Photo courtesy SOM Bruce Graham, FAIA The most visible legacies of Bruce Graham, FAIA, are the Sears (now Willis) Tower and the John Hancock Center, the iconic skyscrapers that bracket Chicago’s skyline like enormous parentheses. But evidence of Graham’s influence can be found in smaller, much-admired Modernist landmarks, such as Chicago’s glistening Inland Steel Building; in the outcome of visionary urban plans, in the tradition of Daniel Burnham, that reshaped Chicago’s celebrated lakefront; and in the hard-driving character of the firm, Skidmore, Owings & Merrill, on which he stamped on indelible imprint. Invariably described as tough and gruff, an architect
Chicago, Illinois Renzo Piano Building Workshop The Modern Wing: Where a Familiar Type Soars Renzo Piano’s Modern Wing at the Art Institute of Chicago isn’t simply the best new building to hit Chicago in years. It represents the triumph of a type — the art museum with parallel masonry walls, generous expanses of glass, and an oversailing roof that serves as a louvered sunshade for galleries below. When Piano introduced this type at his Beyeler Foundation Museum near Basel, Switzerland, in 1997, it was overshadowed by the hoopla surrounding Frank Gehry’s eruption of titanium in Bilbao. Yet time has revealed
Photo courtesy Holabird & Root John Holabird Jr. John Holabird Jr., FAIA, died on February 16 in Chicago after battling health problems, including intestinal cancer. He was 88 years old. His grandfather was architect William Holabird, founder of the firm that became Holabird and Roche. Established in 1880, just as Chicago was about to undergo the building boom that revolutionized the construction of tall buildings, the firm designed such Chicago School skyscrapers as the Marquette Building. After World War I, it was reestablished as Holabird & Root and shaped Art Deco landmarks like the Chicago Board of Trade Building. Still
Among the cache of architectural treasures in the small-town design mecca of Columbus, Indiana, one has been accessible only to a privileged few: The Miller House, an elegantly understated one-story pavilion by Eero Saarinen with a powerfully geometric landscape by Dan Kiley. But this exemplar of mid-century Modernism is likely to open for public tours now that the Indianapolis Museum of Art has announced it will acquire the 6,838-square-foot house, a National Historic Landmark. Photos courtesy Indianapolis Museum of Art The Indianapolis Museum of Art has announced it will acquire the Miller House, a National Historic Landmark. Completed in 1957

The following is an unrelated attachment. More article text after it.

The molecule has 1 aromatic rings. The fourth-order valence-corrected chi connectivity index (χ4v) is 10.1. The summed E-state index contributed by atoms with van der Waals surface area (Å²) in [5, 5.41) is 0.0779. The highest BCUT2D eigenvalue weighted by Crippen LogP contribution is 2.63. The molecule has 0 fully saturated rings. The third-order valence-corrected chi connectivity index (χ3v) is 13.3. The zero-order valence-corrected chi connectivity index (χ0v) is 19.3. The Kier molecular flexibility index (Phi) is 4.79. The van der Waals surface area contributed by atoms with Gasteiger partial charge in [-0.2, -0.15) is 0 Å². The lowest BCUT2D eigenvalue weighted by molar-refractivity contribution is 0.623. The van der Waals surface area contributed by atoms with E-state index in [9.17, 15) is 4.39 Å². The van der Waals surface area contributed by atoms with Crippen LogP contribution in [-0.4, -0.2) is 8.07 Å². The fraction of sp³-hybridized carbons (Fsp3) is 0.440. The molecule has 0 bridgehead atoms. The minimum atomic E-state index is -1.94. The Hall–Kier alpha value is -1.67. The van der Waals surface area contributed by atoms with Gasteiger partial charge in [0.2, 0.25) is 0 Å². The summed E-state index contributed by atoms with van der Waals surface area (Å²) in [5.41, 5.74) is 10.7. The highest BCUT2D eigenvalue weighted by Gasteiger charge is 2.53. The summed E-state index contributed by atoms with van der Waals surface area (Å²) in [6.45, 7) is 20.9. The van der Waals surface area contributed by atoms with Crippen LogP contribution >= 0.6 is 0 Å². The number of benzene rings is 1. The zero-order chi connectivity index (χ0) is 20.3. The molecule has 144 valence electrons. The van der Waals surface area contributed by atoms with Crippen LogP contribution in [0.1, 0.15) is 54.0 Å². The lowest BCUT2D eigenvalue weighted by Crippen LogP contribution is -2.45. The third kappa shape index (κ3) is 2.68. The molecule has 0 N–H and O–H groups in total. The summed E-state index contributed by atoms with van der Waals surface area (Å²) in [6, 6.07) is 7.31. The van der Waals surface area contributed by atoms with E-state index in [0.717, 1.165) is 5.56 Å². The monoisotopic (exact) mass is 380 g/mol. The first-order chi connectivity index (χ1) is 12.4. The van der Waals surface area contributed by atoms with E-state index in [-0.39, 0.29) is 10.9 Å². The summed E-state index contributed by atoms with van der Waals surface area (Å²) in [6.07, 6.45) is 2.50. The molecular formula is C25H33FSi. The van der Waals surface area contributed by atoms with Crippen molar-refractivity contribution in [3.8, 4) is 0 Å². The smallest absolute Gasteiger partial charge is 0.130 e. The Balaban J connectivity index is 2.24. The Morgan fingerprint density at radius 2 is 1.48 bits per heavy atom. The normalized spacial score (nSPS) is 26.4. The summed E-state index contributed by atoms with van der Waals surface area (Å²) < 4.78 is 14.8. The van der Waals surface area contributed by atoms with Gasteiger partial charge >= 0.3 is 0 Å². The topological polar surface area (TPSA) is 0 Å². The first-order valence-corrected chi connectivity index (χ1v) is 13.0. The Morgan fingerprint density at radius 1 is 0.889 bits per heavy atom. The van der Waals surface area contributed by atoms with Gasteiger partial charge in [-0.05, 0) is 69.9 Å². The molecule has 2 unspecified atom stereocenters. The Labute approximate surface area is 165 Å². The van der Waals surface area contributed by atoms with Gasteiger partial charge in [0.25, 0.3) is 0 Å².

The floods that ravaged the Midwest in June did not discriminate between corn and soybean fields, aging riverfront downtowns and renowned architectural landmarks. Iowa was especially hard hit, with buildings by Louis Sullivan, Frank Lloyd Wright, Frank Gehry, Steven Holl, and Max Abramovitz taking on significant amounts of water. As the floodwaters receded, the overriding, still-unanswered question was whether the damage was structural or cosmetic. Photos courtesy of University Relations, The University of Iowa The University of Iowa has endured severe flood damage in recent weeks. The school's Arts Campus (top) includes buildings designed by Frank Gehry, Steven Holl, and
It’s no coincidence that the license plate for Chicago architect Walter A. Netsch, Jr. said "WN 21." "21" stood for "21st century," symbolizing where the progressive architecture of this strong-willed maverick always was headed. Netsch's geometrically complex buildings, including the much-admired Cadet Chapel at the U.S. Air Force Academy, broke the mold of glass-box orthodoxy in the mid-20th century and helped set the stage for today's expressionistic, digital design. Yet any assessment of his work must come to terms with the fact that his labyrinthine structures could be bewildering as well as brilliant.
Like the imposing towers lining the edges of New York’s Central Park, the street wall of historic skyscrapers fronting on Chicago’s Grant Park exist as built topography—a man-made cliff of stone and brick that includes such seminal structures as Adler & Sullivan’s robust Auditorium Building.
Project Specs Spertus Institute of Jewish Studies Chicago, Illinois Krueck and Sexton Architects << Return to article the People Architect Krueck + Sexton Architects 221 West Erie Street Chicago, IL 60610 T: 312-787-0056 F: 312-78-8415 Ron Krueck, FAIA ' Design Principal Mark Sexton, FAIA ' Project Principal Tom Jacobs, Tim Tracey ' Project Architects Project Team: Rico Cedro AIA Yugene Cha Jamie Cook Laura Fehlberg John deKraker Sara Lundgren AIA Greg Schmidt Don Semple Heejoo Shi Paul Tebben Architect of record Krueck + Sexton Associate architect(s) VOA Project Managers: US Equities Development Institutional Project Management Engineer(s): MEP/FP & Tel/Data -